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Séraphin: Un Homme et son Péché

Séraphin: Heart of Stone

Director:

Charles Binamé

Screenplay

Pierre Billon, Charles Binamé, Antonine Maillet, Lorraine Richard (Based on Claude-Henri Grignon’s novel)

Producers

Lorraine Richard, Vivianne Morin, Louis Laverdière, Guy Gagnon, Patrick Roy

Budget

6.2 M

Locations

Ste-Adèle, Québec, Canada

Language

French

Cast

Pierre Lebeau (Séraphin Poudrier); Roy Dupuis (Alexis Labranche) Karine Vanasse (Donalda Laloge); Rémy Girard (Père Laloge)

Distributor

Alliance Atlantis Vivafilm

Genre

Drama

Duration

128 minutes

Release Date

November 29th , 2002

 

 

He’s back!

Returning from the Nikita years in Anglophone exile (seemingly a cultural divide out of all proportion to the meagre geographical distance), Roy is welcomed back with open arms into the Quebec consciousness, courtesy of Charles Binamé’s much-hyped update of the 1933 ‘classic’ novel by Claude-Henri Grignon, Un homme et son péché.

No modest art-house film this, Séraphin, Un homme et son péché is one of only 3 Quebecois movies with a budget in the 6 million dollar bracket, plus an additional one million for publicity, ensuring a high enough profile to rival, in Montreal at least, the concurrent releases of Harry Potter (Chamber of Secrets) and James Bond (Die Another Day). Two weeks before its release, you couldn’t travel far in the Montreal metro without spotting dozens of the now-familiar posters.

 The ‘star’ of the film is the theme itself, a major rework of the original novel and its subsequent spin-offs of two feature films (1949, 1950), a radio series which lasted 24 years, and a TV series of 495 episodes. Though still a faithful period piece about the early colonists of the Laurentides in the 1890’s, the fresh treatment makes it accessible to 21st century audiences without tarnishing the memory of its predecessors. The heritage was also acknowledged in great style by staging the ‘world’ premiere in tiny Sainte-Adèle, the original setting of the novel, on the occasion of its 150th anniversary, and in the presence of Mme Claire Grignon, the author’s daughter.

 Another major feature of the film is that it’s not just carried by one or two lead actors. Inspired by the multitude of characters developed for the radio series, the cast is a virtual Who’s Who of local talent, which in itself gives it a cachet that will establish it as a modern cinema classic within Quebec. However, with just a couple of hours at their disposal,  director/scriptwriter Charles Binamé and co-writer Pierre Billon have chosen to develop the original theme of the aging miser and his miserable young wife into a substantial love triangle, only hinted at in the novel. The loveless relationship, the marriage of convenience between the two main characters, is transformed into a heart-breaking tale of unrequited passion as the love-match of Donalda and Alexis is crushed by Séraphin’s intervention.

 The three leading roles are played by the best talent Quebec has to offer. Binamé made it a condition of his making the film that Quebec’s most respected stage actor, Pierre Lebeau, played Séraphin. His is a tortured portrayal, his early childhood experiences blighting his personality so that he uses his wife callously and has a literally erotic attachment to his money. Lebeau gives us no reason to sympathise with this despicable character, and his physical appearance compared with le beau Roy (there is just a 10 year difference in their real ages!) compounds our appreciation of Donalda’s tragedy.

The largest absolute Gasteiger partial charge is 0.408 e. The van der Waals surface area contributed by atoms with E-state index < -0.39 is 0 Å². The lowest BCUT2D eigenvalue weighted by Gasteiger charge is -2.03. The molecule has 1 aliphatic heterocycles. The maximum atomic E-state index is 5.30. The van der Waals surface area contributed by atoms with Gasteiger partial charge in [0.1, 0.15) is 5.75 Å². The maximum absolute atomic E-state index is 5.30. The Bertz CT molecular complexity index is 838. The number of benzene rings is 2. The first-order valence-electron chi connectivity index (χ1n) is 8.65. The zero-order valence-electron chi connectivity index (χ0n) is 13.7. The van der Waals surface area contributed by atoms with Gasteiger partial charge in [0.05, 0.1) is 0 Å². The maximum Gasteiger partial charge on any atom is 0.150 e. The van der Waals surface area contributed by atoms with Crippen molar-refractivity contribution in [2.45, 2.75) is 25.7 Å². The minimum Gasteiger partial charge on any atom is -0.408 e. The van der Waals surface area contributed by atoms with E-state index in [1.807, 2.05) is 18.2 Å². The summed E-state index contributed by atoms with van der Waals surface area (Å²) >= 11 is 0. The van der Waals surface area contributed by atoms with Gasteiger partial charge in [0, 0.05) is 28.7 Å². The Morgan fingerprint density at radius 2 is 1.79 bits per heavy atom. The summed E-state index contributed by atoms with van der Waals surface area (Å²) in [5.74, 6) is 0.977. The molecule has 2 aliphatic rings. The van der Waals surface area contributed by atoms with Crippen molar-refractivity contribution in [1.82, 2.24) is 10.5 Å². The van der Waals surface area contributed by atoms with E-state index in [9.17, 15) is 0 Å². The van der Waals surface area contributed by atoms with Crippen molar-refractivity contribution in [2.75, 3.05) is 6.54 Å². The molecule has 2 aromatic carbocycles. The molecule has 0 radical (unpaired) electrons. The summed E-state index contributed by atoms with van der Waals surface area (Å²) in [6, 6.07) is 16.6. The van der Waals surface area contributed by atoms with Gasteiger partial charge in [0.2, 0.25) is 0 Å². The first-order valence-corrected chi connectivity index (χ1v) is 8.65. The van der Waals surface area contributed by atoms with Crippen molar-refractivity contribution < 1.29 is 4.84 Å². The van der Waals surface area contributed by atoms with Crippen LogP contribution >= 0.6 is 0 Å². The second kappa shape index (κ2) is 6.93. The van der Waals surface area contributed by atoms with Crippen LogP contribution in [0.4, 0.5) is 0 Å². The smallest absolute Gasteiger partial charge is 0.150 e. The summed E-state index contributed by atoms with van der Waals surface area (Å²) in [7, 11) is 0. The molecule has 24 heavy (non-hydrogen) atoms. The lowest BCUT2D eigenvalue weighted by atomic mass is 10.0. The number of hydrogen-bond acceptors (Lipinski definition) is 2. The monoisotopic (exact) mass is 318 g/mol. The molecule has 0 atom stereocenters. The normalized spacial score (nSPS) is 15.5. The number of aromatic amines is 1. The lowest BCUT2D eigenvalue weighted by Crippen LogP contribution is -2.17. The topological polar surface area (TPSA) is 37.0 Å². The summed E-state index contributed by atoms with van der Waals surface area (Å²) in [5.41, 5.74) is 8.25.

The choice of Karine Vanasse for Donalda meant, unusually, using an actress who is even younger than the part demands. In this her first grown-up role, Karine’s youth evokes the innocence of the period, but she combines it with a modern spirit. Her Donalda is not the meek, uncomplaining ‘saint’ of the book, and she gives up her future happiness with Alexis only under extreme circumstances. Her swift decline from a carefree courtship into misery and illness is all too human.

 And so to Roy. The period and setting might suggest that Alexis is another Ovila, but this is not the case. Far from being the weak character living in the shadow of a wife with greater aspirations, Alexis is the one with the vision and, one suspects, the strength of character to rise above the poverty of his circumstances. Conveniently relieved of his wife and 8 children in this version of the story, but by no means a saint himself, he woos the young Donalda with an assured maturity. Had Séraphin not intervened, you can imagine that they would certainly have had a happy life together. Even after the dreadful outcome of the story, he’s able to move on.

It wouldn’t do justice to Roy’s performance to review it in detail after only a single viewing of the film. That will have to come later, after adequate study! Suffice to say that one of Quebec’s literary heartthrobs was played by their famous prodigal son, and the fatted calf is surely already roasting on the spit. It will be interesting to note if, over the next six months, the success of the film will cause Roy to replace Guy Provost and Gabriel Gascon as the national mental picture of Alexis Labranche, will allow Alexis to replace Ovila Pronovost as the national mental picture of Roy Dupuis, and will enable Séraphin to breach the Francophone border and conquer the English-speaking world through the subtitled version Séraphin, Heart of Stone.

If you'd like to get an idea of the original novel, then read an abridged translation of  Un Homme et Son Péché by Claude-Henri Grignon, here.

 

 

For further information on this production see the various articles in The Library.

Seraphin Gallery - filled with lots of fabulous images!